By Pankaj Mishra
07 June, 2010
Ayaan Hirsi Ali says that Muslims must choose between Islam and the secular West; Tariq Ramadan speaks of integration. CREDIT MARK ULRIKSEN
Was the prophet Muhammad a pervert and a tyrant? Does Islam promote terrorism and enslave women? Does Islam oblige its followers to wage jihad on Westerners whose roots lie in the secular Enlightenment? Should Muslims consider converting to Christianity? For the Somali-born writer Ayaan Hirsi Ali, the answer to all these questions is a resounding “Yes!” Hirsi Ali, who renounced Islam in her thirties, speaks from experience of bigotry and intolerance among her former co-religionists: she was genitally mutilated as a child in Somalia, briefly radicalised by a preacher of jihad in Kenya, nearly forced into a marriage, threatened with death in the Netherlands by the Muslim assassin of her collaborator, the filmmaker Theo van Gogh, and is still hounded by murderous fanatics in her new home, America. In her latest book, “Nomad: From Islam to America” (Free Press; $27), she reminds her readers of the West’s tradition of intellectual revolt against clerical tyranny and warns of the insidious, intransigent enemies in their midst. “The Muslim mind today seems to be in the grip of jihad,” she writes.
She is not hopeful that Americans will heed her warning. Her initial job interviews in the United States were discouraging: the Brookings Institution, she writes, worried that she might offend Arab Muslims. (The conservative American Enterprise Institute, however, immediately appointed her as a fellow.) On college campuses, Muslim students accuse her of wanting to “trash” Islam, while Western feminists, convinced that white men are “the ultimate and only oppressors,” lack the “courage or clarity of vision” to help her knock down the mental “hovels” of the East. Pointing to Major Nidal Malik Hasan’s murderous rampage in Texas, last November, she deplores the “conspiracy to ignore the religious motivation for these killings” in America.
Muslims today, Hirsi Ali believes, must be forced to choose between the darkness of Islam and the light of the modern secular West. In her new book, which bears the additional subtitle “A Personal Journey Through the Clash of Civilisations,” she takes an uncompromising line with her own relatives, who remain faithful to their benighted religion. The book opens with an account of her visit to her father’s deathbed, in Whitechapel, in London’s East End, in 2008. Her father, a highly respected political opponent of Somalia’s Soviet-backed military dictator, became more religious during exile and old age. Father and daughter hadn’t spoken since 2004, when Hirsi Ali and van Gogh made the film “Submission,” about the oppression of Muslim women, and she learned that he was fatally ill only a few weeks before his death. She didn’t want to visit him at his home, since it was in “a mostly immigrant area and overwhelmingly Muslim,” and had to be escorted by policemen to his hospital. In a brief but moving scene, she describes her father longing, but physically unable, to communicate with her.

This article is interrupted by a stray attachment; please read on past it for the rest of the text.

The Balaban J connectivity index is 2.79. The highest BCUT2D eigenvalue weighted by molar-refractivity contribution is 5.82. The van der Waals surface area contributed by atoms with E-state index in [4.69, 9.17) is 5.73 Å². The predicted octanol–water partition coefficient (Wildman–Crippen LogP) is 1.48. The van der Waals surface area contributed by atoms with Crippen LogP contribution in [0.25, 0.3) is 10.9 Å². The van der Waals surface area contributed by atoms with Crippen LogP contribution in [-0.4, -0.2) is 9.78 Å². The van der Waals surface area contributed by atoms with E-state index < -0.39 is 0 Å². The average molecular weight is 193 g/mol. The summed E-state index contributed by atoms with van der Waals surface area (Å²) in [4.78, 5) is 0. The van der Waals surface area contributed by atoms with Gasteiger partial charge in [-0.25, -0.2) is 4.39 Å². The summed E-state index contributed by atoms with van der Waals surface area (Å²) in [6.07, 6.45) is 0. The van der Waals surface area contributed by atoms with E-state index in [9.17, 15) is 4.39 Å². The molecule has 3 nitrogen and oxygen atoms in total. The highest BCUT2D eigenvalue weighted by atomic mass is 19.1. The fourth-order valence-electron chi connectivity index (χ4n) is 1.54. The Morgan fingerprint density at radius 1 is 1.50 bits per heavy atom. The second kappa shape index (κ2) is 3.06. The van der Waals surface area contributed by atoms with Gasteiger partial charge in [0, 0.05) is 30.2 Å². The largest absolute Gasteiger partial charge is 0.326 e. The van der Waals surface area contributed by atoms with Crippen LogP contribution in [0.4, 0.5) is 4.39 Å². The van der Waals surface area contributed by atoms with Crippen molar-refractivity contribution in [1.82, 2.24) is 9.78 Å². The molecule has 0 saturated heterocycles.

The emotions of the moment dissipate soon after she leaves the hospital, when, driving down Whitechapel Road with her bodyguards, Hirsi Ali glimpses covered Muslim women on the pavement and long-bearded men outside a large mosque. Overcome by “an instant sense of panic and suffocation,” she feels as though she were “the only true nomad.” The Muslims in Whitechapel “had brought their web of values with them,” values of a culture that she has left behind. She deplores her “conflicted” half sister Sahra, who is interested in studying psychology in London while remaining a devout Muslim, and who has an annoying habit of saying “Inshallah” after every phrase. “How long will Western societies . . . continue to tolerate the spread of Sahra’s way of life?” Hirsi Ali asks. Considering her vain and financially needy brother, she laments, “This is the tragedy of the tribal Muslim man.” She writes a letter to a deceased grandmother in Africa, educating her about the enviable ways of the Western “infidel”: “He may take care of his parents but has no use for a memory filled with an endless chain of ancestors. All the seeds of his toil are spent on his own offspring, not those of his brothers or uncles.”
“The only difference between my relatives and me is that I opened my mind,” Hirsi Ali writes. The book ends with a letter to an imagined unborn daughter, which is also a tribute to her fellow anti-Islam agitator Oriana Fallaci, who memorably claimed that Muslims “breed like rats” in Europe. Hirsi Ali worries that her daughter will confront “the bleakness of having no challenges in life,” in “an America of many posts: post-civil rights, postfeminism, post-cold war.” She wonders, “What will you fight for? What will you fight against?” Yet there are plenty of dangers that remain, and she warns her child about being brainwashed by “Allah and his agents,” and by the “many isms” that she will be exposed to in America: “socialism and communism and all sorts of cults and collectivisms.”